Visitation rights generally apply to parents who don’t have full or equally-shared custody of their children. However, Virginia is one of many states that recognizes that people beyond biological or legal parents may play a very important role in the lives of children.
As a grandparent, you probably treasure the time you spend with your grandchildren and do a lot to help support them financially and emotionally. Unfortunately, if your child dies and you have a bad relationship with your in-law or if there is a contentious divorce, you could find yourself cut out of your grandchildren’s lives. Do you have any legal options as a grandparent in Virginia?
Virginia sometimes allows third-party visitation
The custody laws in Virginia seek to uphold the best interests of the children involved. Shared custody after a divorce is a common outcome because the courts recognize the importance of relationships with both parents, when possible, for child development.
Stepparents, aunts, uncles and grandparents can all play crucial roles in a family unit. Provided that you can show that you have had an important and positive relationship with your grandchildren, you may be able to ask the courts to give you visitation even if the custodial parent doesn’t want to see you. A pre-existing relationship is necessary, unlike with parental visitation.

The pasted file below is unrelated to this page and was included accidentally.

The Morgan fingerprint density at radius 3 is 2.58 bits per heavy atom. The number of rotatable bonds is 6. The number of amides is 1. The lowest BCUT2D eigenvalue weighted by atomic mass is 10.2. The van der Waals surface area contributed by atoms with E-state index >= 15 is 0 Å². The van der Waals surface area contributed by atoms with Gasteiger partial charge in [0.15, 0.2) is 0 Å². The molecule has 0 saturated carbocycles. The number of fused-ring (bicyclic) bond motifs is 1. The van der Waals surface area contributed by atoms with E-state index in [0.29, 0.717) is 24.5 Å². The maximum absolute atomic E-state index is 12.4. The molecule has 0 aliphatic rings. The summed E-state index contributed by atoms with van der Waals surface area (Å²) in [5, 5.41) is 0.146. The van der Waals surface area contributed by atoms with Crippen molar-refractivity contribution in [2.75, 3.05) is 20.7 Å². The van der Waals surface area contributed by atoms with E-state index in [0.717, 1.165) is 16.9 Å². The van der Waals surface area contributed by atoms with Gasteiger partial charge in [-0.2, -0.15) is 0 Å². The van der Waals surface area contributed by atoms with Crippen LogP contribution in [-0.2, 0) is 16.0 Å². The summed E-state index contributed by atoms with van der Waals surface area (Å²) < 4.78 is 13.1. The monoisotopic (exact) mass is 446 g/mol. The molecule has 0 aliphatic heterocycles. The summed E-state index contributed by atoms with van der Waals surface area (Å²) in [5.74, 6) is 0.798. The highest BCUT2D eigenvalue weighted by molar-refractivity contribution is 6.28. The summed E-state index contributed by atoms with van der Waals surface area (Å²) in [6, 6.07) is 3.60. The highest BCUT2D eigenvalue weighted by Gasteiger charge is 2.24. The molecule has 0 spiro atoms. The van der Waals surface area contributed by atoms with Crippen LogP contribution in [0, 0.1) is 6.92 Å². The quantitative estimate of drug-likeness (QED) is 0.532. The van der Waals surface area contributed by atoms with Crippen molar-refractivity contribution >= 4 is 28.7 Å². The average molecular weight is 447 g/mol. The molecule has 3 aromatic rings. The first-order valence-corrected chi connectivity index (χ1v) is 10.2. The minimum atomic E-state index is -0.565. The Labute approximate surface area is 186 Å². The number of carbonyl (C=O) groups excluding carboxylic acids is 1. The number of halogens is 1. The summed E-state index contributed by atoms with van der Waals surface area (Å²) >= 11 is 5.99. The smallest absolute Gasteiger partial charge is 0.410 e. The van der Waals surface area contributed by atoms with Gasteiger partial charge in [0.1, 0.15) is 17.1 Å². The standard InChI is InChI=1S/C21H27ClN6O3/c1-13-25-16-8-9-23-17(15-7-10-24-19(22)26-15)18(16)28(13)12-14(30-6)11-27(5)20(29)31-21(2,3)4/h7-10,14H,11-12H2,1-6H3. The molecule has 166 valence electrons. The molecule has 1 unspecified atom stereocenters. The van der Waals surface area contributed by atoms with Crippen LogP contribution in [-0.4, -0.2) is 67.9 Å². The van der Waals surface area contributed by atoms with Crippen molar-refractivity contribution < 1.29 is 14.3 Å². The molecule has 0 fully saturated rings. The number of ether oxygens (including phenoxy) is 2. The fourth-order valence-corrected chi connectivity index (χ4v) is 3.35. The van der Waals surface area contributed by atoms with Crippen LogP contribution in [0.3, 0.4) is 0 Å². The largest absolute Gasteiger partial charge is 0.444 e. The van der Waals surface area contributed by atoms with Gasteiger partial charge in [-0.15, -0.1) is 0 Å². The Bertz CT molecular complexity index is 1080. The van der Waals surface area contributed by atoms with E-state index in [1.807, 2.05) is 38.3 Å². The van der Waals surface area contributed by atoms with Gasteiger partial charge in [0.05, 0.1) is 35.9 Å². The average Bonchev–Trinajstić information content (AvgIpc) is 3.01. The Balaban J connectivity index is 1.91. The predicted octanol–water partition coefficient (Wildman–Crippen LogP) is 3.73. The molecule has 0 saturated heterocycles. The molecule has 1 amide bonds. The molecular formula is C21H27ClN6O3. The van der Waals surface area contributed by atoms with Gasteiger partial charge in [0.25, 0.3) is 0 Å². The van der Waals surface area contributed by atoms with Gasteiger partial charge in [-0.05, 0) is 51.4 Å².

Still, it is possible to ask for visitation even when a parent doesn’t want to allow you around the children. If the courts agree that it would be in the best interest of the children, they may give you the formal right to spend a specific amount of time with the kids.
Eventually, when you show your dedication to the children, your relationship with the custodial parent may improve and allow for more informal socialization with your beloved grandkids. If you have questions or concerns, an experienced attorney can help you.